Believe Out Loud: Wholeness is what I experienced when I found the way to accurately understand my whole self as well as to describe myself to the world. My years of confusion and questioning about my sexual orientation were very much a Lenten journey through the land of my soul. Realizing who I am—a bisexual—was as freeing and life giving as Easter.Continue Reading
The intensity felt during the two days of Supreme Court hearings concerning the freedom to marry may be fading from our minds, but we cannot let it fade from our hearts. The week of March 25th, for all the conversations it prompted both inside and outside the courtroom, will be remembered as a historic moment when the arc of history bent closer to justice for LGBT people. Here are 5 of my favorite tweets from the days following the Supreme Court hearings. What were your favorite posts?
Who can deny that the heart of marriage is the love and commitment between the partners? Can you? So, it makes perfect sense to me that public opinion in the United States has moved inexorably toward supporting marriage for same-sex couples. Many who are joining a growing number of Americans in support of the freedom to marry have moved there by knowing couples like my friends, Ralph and Van.
Believe Out Loud: For those who have been confused, I have regularly shared the story of discovering who I am and sharing that news with my husband in 1998 – after 17 years of marriage. Alvise knew how important our wedding vows were to me. He articulated better than I could what my being bisexual meant to him (and also to me). He put it this way: “What you are saying is you love me out of all possible people on the face of this earth, not just half. Actually, that makes me feel very special.” Continue Reading
On December 16, 2012 my Uncle John died. It is only recently that I have slid comfortably into calling John “uncle.” John was, from before I was born, the beloved “friend” of my father’s oldest brother, my Uncle George. Uncle George passed away in 2000 at the age of 89. They lived in California, so growing up, I knew them only from visits to Pittsburgh – mostly in the fall to enjoy the change of seasons. I have spoken of them often, but not by name. As they have both gone on to Jesus, I think I can now.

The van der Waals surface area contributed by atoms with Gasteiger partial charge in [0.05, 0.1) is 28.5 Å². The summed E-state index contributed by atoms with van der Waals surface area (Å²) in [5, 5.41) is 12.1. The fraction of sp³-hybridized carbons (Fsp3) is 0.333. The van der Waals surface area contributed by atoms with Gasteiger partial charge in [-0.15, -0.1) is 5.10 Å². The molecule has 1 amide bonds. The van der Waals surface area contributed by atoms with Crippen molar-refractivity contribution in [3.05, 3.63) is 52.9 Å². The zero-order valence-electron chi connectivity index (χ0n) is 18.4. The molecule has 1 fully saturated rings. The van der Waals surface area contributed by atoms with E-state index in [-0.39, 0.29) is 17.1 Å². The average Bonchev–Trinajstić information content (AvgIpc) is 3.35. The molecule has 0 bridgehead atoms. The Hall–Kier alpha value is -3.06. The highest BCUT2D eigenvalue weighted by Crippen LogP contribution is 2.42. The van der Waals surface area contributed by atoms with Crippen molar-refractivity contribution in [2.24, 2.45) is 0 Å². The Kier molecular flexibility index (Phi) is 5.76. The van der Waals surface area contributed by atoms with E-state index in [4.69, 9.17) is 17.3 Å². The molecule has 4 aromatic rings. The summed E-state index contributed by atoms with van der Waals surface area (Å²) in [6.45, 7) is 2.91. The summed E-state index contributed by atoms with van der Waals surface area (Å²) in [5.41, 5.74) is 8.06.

A fresh wind seems to be blowing these days. We see it in the decisive election of President Barack Obama to a second term and in the confirmation of marriage equality in Maine, Maryland and Washington state, along with the defeat of a restrictive constitutional amendment on marriage in Minnesota. We also see it in my church, the Presbyterian Church (U.S.A.), as we adjust to the opening of ordination to all qualified and called members (including our LGBT faithful) and in the first-ever discussion of same-sex marriage at our bi-annual General Assembly.2012 has certainly served up the potential for a momentous 2013 even as we recognize that there are still formidable challenges before us.
Though the use of “men” for “people” has become archaic, the yearning expressed here to love and serve Christ with joy is as present to us as our next heart beat. And those things that hold us back are terribly familiar. This prayer asks God to lift those impediments so that we may courageously respond to the “call to better things.”
As I recently marked the 34th anniversary of my being ordained to the office of pastor in the Presbyterian Church (USA), I can say that I have witnessed my fair share of troubles in the church. All of this has prompted, from me, this meditation upon Christian love, informed by Paul’s reflections.
The whole point of the revised ordination requirements is this: Love. God’s love is not a new thing, of course. When asked what God’s greatest commandment for us was, Jesus replied: Love. Love is Jesus’ Truth about God that He lifted up, emphasized, and established through His words and actions in the world, including His death on the cross.